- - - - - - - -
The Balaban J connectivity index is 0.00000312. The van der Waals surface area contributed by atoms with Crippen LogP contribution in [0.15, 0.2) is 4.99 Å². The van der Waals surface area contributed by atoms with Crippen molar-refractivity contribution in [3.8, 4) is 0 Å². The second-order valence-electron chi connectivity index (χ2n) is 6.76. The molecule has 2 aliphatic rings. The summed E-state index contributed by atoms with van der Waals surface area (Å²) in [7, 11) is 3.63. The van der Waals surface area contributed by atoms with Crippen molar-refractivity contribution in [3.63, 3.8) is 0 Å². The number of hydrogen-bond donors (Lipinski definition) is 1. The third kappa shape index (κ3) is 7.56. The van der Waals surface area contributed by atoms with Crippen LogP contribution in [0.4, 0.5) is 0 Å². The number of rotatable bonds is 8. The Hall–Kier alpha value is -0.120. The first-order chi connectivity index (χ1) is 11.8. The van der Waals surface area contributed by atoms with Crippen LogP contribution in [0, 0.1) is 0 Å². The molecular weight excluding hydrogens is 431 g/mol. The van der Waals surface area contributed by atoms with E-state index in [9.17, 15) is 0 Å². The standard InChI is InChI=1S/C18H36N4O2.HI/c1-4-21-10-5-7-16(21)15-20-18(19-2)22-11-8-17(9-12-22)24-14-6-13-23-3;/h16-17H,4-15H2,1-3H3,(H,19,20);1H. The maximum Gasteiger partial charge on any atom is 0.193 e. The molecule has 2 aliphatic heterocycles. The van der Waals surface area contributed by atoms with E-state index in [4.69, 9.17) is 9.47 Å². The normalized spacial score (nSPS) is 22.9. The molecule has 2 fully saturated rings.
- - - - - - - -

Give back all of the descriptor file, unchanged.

The Balaban J connectivity index is 0.00000312. The van der Waals surface area contributed by atoms with Crippen LogP contribution in [0.15, 0.2) is 4.99 Å². The van der Waals surface area contributed by atoms with Crippen molar-refractivity contribution in [3.8, 4) is 0 Å². The second-order valence-electron chi connectivity index (χ2n) is 6.76. The molecule has 2 aliphatic rings. The summed E-state index contributed by atoms with van der Waals surface area (Å²) in [7, 11) is 3.63. The van der Waals surface area contributed by atoms with Crippen molar-refractivity contribution in [3.63, 3.8) is 0 Å². The number of hydrogen-bond donors (Lipinski definition) is 1. The third kappa shape index (κ3) is 7.56. The van der Waals surface area contributed by atoms with Crippen LogP contribution in [0.4, 0.5) is 0 Å². The number of rotatable bonds is 8. The Hall–Kier alpha value is -0.120. The first-order chi connectivity index (χ1) is 11.8. The van der Waals surface area contributed by atoms with Crippen LogP contribution in [0, 0.1) is 0 Å². The molecular weight excluding hydrogens is 431 g/mol. The van der Waals surface area contributed by atoms with E-state index in [9.17, 15) is 0 Å². The standard InChI is InChI=1S/C18H36N4O2.HI/c1-4-21-10-5-7-16(21)15-20-18(19-2)22-11-8-17(9-12-22)24-14-6-13-23-3;/h16-17H,4-15H2,1-3H3,(H,19,20);1H. The maximum Gasteiger partial charge on any atom is 0.193 e. The molecule has 2 aliphatic heterocycles. The van der Waals surface area contributed by atoms with E-state index in [4.69, 9.17) is 9.47 Å². The normalized spacial score (nSPS) is 22.9. The molecule has 2 fully saturated rings.